2. Robert Grant

        Re: Kernel

        I'm not convinced the war on comments as corrections is going well.

        1. Anonymous Coward
          Anonymous Coward

          Re: Kernel

          We need a form as well. By choice, I don't have my browser linked to my email client.

          1. David 132 Silver badge

            Re: Kernel

            I got temporarily sorta-banned (read: every one of my comments was flagged for manual review before it would post) several months ago, on the grounds that I'd posted a correction in a comment thread rather than use the corrections@ email link.

            The annoying thing was that my "offending" post wasn't actually a correction - it was a (weak, admittedly) joke along the lines of "hey El Reg, this article's headline says Office 365, shouldn't it actually say Office 359-and-a-half-and-decreasing?"

            I'm not bitter, cos I got reinstated after I politely explained the situation.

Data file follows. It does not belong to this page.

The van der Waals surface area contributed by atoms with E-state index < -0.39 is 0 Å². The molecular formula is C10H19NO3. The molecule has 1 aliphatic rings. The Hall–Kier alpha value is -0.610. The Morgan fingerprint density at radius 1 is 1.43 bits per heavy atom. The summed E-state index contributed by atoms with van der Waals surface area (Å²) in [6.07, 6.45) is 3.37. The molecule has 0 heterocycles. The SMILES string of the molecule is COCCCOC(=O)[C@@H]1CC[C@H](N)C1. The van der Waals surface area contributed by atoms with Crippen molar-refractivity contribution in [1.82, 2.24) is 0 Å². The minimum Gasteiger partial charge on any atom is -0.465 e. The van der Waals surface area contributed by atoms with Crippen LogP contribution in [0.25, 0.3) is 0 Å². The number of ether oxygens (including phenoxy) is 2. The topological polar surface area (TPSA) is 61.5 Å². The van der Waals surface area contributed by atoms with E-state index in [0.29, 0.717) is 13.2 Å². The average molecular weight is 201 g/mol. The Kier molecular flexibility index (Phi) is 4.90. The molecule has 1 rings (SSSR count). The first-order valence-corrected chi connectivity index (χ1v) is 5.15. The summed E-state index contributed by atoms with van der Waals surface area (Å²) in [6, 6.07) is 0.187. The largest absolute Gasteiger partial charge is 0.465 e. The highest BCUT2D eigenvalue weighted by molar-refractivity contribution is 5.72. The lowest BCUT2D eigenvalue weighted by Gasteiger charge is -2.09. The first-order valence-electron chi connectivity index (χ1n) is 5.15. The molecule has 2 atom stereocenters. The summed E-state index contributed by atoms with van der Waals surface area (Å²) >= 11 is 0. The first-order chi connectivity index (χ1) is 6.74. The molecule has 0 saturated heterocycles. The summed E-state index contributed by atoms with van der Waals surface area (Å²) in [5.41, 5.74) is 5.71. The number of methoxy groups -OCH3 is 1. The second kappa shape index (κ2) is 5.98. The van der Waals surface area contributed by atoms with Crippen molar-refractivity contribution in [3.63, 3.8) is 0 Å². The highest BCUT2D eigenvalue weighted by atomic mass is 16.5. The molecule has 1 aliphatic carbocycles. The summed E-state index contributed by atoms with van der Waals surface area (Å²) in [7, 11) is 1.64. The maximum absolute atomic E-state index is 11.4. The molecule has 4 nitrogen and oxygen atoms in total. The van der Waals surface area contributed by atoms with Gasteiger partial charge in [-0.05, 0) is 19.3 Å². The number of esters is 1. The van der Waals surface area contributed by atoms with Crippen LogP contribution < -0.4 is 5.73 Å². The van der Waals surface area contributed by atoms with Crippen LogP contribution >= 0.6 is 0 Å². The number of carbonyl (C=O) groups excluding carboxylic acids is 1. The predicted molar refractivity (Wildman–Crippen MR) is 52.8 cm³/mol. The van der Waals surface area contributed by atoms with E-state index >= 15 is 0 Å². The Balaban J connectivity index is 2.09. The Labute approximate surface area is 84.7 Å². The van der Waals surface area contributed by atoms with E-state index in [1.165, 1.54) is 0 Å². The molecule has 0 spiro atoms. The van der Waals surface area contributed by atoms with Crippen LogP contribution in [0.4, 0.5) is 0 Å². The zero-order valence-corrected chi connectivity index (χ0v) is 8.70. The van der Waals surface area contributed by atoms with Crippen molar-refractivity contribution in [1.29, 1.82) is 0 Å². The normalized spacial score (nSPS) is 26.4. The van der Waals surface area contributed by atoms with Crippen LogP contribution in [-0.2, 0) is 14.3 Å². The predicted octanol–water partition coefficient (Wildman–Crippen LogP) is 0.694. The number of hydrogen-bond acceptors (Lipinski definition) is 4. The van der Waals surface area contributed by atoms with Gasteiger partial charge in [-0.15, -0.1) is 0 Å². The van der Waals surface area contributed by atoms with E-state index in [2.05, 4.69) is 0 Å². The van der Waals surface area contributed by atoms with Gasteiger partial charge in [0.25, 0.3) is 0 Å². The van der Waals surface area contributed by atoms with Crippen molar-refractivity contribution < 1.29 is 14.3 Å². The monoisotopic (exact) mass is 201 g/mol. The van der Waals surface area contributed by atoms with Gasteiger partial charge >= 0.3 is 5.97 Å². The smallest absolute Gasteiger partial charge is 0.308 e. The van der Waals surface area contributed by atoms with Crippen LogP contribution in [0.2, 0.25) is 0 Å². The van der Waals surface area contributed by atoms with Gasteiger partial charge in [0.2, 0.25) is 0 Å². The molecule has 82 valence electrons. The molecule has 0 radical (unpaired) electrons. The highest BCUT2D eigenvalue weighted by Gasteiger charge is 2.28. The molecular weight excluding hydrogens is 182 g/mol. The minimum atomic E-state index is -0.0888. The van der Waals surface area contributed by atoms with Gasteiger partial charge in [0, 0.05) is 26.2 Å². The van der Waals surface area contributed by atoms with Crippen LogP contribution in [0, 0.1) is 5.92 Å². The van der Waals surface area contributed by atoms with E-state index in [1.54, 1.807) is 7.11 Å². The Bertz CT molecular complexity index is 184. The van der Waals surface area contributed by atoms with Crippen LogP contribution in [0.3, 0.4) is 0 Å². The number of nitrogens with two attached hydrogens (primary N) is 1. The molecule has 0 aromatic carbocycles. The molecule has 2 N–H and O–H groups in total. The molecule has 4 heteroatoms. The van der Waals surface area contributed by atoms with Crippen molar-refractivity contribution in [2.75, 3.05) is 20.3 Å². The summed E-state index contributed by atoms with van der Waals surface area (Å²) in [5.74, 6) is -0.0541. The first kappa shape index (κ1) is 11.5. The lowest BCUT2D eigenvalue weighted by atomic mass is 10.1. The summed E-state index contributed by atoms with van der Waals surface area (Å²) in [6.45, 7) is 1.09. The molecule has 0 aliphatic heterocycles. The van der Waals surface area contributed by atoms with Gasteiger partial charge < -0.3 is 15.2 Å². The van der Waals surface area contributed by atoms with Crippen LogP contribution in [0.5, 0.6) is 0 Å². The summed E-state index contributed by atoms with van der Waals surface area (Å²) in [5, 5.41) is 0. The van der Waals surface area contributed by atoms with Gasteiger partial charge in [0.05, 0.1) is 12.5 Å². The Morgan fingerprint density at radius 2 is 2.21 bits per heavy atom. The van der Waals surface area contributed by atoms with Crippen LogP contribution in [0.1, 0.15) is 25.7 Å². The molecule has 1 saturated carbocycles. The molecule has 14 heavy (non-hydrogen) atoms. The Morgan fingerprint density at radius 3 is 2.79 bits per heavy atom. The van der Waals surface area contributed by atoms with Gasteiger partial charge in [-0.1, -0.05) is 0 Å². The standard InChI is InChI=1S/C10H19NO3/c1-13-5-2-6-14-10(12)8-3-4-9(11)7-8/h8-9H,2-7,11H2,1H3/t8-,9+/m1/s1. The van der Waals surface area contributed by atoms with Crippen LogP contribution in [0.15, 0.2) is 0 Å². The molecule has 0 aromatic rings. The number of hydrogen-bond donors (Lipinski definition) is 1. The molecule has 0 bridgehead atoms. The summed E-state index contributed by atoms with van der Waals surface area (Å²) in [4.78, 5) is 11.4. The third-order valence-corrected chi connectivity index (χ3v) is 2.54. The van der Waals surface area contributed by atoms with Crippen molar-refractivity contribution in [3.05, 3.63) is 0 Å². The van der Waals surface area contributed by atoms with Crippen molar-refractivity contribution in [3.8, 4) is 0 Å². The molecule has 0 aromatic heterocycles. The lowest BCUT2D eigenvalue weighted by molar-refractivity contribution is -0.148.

But yeah, use the corrections@ email link. To err is human, and no-one likes having their flubs called out in public, Vultures least of all.

            1. Robert Grant

              Re: Kernel

              The correction of how corrections are delivered is one of the more strangely corporate-feeling aspects of El Reg.

              Pro tip: pour that same effort into not needing corrections, instead of correcting corrections.

              1. jake Silver badge

                Re: Kernel

                Pro tip: Never use the phrase "pro tip", it makes you sound like an amateur ... or worse, a youtuber.

                1. jgarbo

                  Re: Kernel

                  "Sage Advice:" is the preferred prefix...

                  1. David 132 Silver badge